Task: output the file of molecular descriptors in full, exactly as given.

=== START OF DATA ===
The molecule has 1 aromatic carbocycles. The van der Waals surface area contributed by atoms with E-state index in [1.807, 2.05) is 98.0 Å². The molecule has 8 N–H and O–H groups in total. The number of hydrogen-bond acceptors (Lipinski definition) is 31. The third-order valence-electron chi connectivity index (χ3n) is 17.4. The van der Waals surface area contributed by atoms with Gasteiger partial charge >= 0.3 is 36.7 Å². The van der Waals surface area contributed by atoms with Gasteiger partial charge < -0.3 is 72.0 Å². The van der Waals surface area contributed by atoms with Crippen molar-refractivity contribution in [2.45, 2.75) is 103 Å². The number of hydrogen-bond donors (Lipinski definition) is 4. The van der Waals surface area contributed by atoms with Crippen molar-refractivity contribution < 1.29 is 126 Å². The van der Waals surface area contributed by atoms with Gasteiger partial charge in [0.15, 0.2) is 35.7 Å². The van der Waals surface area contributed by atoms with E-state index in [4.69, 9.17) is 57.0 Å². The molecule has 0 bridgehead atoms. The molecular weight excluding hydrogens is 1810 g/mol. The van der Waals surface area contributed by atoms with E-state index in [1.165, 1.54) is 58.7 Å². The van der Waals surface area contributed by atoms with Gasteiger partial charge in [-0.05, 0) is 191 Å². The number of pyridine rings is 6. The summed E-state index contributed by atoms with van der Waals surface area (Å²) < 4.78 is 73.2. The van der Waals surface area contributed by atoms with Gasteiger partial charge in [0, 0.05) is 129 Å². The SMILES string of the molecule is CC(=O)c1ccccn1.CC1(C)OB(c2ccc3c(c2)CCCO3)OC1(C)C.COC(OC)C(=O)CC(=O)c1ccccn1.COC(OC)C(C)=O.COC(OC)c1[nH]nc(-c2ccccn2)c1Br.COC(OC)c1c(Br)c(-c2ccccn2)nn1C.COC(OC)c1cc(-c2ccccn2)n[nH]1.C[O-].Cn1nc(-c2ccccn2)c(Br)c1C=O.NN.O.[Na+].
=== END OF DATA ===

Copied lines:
The molecule has 1 aromatic carbocycles. The van der Waals surface area contributed by atoms with E-state index in [1.807, 2.05) is 98.0 Å². The molecule has 8 N–H and O–H groups in total. The number of hydrogen-bond acceptors (Lipinski definition) is 31. The third-order valence-electron chi connectivity index (χ3n) is 17.4. The van der Waals surface area contributed by atoms with Gasteiger partial charge >= 0.3 is 36.7 Å². The van der Waals surface area contributed by atoms with Gasteiger partial charge < -0.3 is 72.0 Å². The van der Waals surface area contributed by atoms with Crippen molar-refractivity contribution in [2.45, 2.75) is 103 Å². The number of hydrogen-bond donors (Lipinski definition) is 4. The van der Waals surface area contributed by atoms with Crippen molar-refractivity contribution < 1.29 is 126 Å². The van der Waals surface area contributed by atoms with Gasteiger partial charge in [0.15, 0.2) is 35.7 Å². The van der Waals surface area contributed by atoms with E-state index in [4.69, 9.17) is 57.0 Å². The molecule has 0 bridgehead atoms. The molecular weight excluding hydrogens is 1810 g/mol. The van der Waals surface area contributed by atoms with E-state index in [1.165, 1.54) is 58.7 Å². The van der Waals surface area contributed by atoms with Gasteiger partial charge in [-0.05, 0) is 191 Å². The number of pyridine rings is 6. The summed E-state index contributed by atoms with van der Waals surface area (Å²) < 4.78 is 73.2. The van der Waals surface area contributed by atoms with Gasteiger partial charge in [0, 0.05) is 129 Å². The SMILES string of the molecule is CC(=O)c1ccccn1.CC1(C)OB(c2ccc3c(c2)CCCO3)OC1(C)C.COC(OC)C(=O)CC(=O)c1ccccn1.COC(OC)C(C)=O.COC(OC)c1[nH]nc(-c2ccccn2)c1Br.COC(OC)c1c(Br)c(-c2ccccn2)nn1C.COC(OC)c1cc(-c2ccccn2)n[nH]1.C[O-].Cn1nc(-c2ccccn2)c(Br)c1C=O.NN.O.[Na+].